The answer for most of us is yes. It’d be unusual not to be nervous. And, the more we do it, the less nervous we become.

But the more nervous we are and the more ‘nerves’ we show that the less respect that audience will give us.

And that audience may be really small, just one person, or a small team group or even a large audience of 200 or more people present.

The more nerves that you show, the less credibility and believability you’ll have, the less trust you’ll develop from that audience.

It’s really, really important therefore,  that you show a ‘strong’ presence and that you show that you’re ‘in control’ and that you are not nervous.

Let me share some nervousness behaviours with you.

A couple of really simple nervousness tells or giveaways include the following; 

  • when people scratch themselves, on their knee or their arm, anywhere in fact or
  • when they twiddle with their earing, twiddle with their hair
  • another one is playing with the tie or some jewellery that’s around the neck

The little indent at the front of the neck is called the suprasternal notch, and just under it are some arteries and veins and nerves When we rub this area, it soothes us and slows our heart down.

Therefore, when we play with our tie (men or women wearing a tie) or when, women play with their jewellery in this area, they are doing so to ‘calm’ themselves down – even though they may not realize what they are doing, and these are all ‘nervous’ gestures.

Other self-soothing or nervous gestures include;

  • biting your finger nails
  • chewing gum
  • ‘adjusting’ an item of clothing
  • rubbing ones shoulders
  • etc.

Now, you may be thinking, “Oh, look, Diederik, I don’t consciously see or recognize those things that you’ve just said so I can’t tell when someone is nervous.”

I’m going to beg to differ because you may not consciously be aware that someone else is nervous but your subconscious definitely is!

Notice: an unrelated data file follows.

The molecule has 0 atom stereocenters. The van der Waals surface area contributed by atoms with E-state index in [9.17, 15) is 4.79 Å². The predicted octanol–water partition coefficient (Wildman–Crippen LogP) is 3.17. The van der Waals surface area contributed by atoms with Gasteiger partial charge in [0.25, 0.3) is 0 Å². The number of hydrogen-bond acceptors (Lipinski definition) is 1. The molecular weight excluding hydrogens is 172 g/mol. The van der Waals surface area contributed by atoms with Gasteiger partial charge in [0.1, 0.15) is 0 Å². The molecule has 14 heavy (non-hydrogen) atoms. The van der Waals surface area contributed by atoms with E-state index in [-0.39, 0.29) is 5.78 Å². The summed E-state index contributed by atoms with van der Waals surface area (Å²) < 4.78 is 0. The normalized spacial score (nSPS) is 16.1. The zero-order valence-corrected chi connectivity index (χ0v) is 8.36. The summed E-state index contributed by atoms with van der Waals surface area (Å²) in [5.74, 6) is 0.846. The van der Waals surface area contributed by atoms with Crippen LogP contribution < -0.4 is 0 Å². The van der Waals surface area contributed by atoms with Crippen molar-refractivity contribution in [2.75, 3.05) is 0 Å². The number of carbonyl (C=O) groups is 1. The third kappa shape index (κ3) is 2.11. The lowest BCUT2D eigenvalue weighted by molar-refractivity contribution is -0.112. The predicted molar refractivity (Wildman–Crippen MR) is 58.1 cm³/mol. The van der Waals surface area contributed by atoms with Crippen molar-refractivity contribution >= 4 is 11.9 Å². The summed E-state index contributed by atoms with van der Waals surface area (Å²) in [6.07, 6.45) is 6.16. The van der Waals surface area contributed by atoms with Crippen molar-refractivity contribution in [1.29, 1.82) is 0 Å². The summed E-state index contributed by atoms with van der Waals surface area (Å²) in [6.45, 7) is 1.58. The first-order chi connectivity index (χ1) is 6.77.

And so at some level you will feel that ‘something is not quite right’…. – but you might not have any idea why.

This goes back to our caveman days, and back then we HAD to learn to read someone else’s body language.

We had to learn to ‘read’ that other caveman who was approaching us or that person that we were with and know whether they were friend or foe, threat or enemy, confident or nervous.

We innately recognize those body language ‘tells’, maybe not consciously but certainly subconsciously, and that gives us a feeling of “I don’t know why but I don’t trust that person – something is not quite right.”

The other thing I want to show you is another nervousness gesture – I just did it to show you — and it is called ‘turtling’.

Turtling is where you pull your shoulders up towards your ears. This minimises the ‘length’ of your neck and the exposure of this ‘sensitive’ area to others.

The neck and the throat are very sensitive areas – so we want to protect them! So, if you ‘turtle’ that shows that you’re nervous because you’re trying to cut down the exposure of this high risk area.

What we’ve gone through are just some of a whole host of nervousness gestures that we all recognize at some level. Therefore, when someone makes or uses these gestures, we have less credibility, trust, authenticity and belief in that person.

The take-home message here is; even if you don’t think you’re nervous, watch your body language and check-in and see if you do any of those behaviours.

And if you do some of those behaviours or ‘tells’, may I suggest that you practice not doing them because that’s going to hugely improve the communication outcome and the trust and credibility that you receive from your audience, whether that’s one person or a huge room.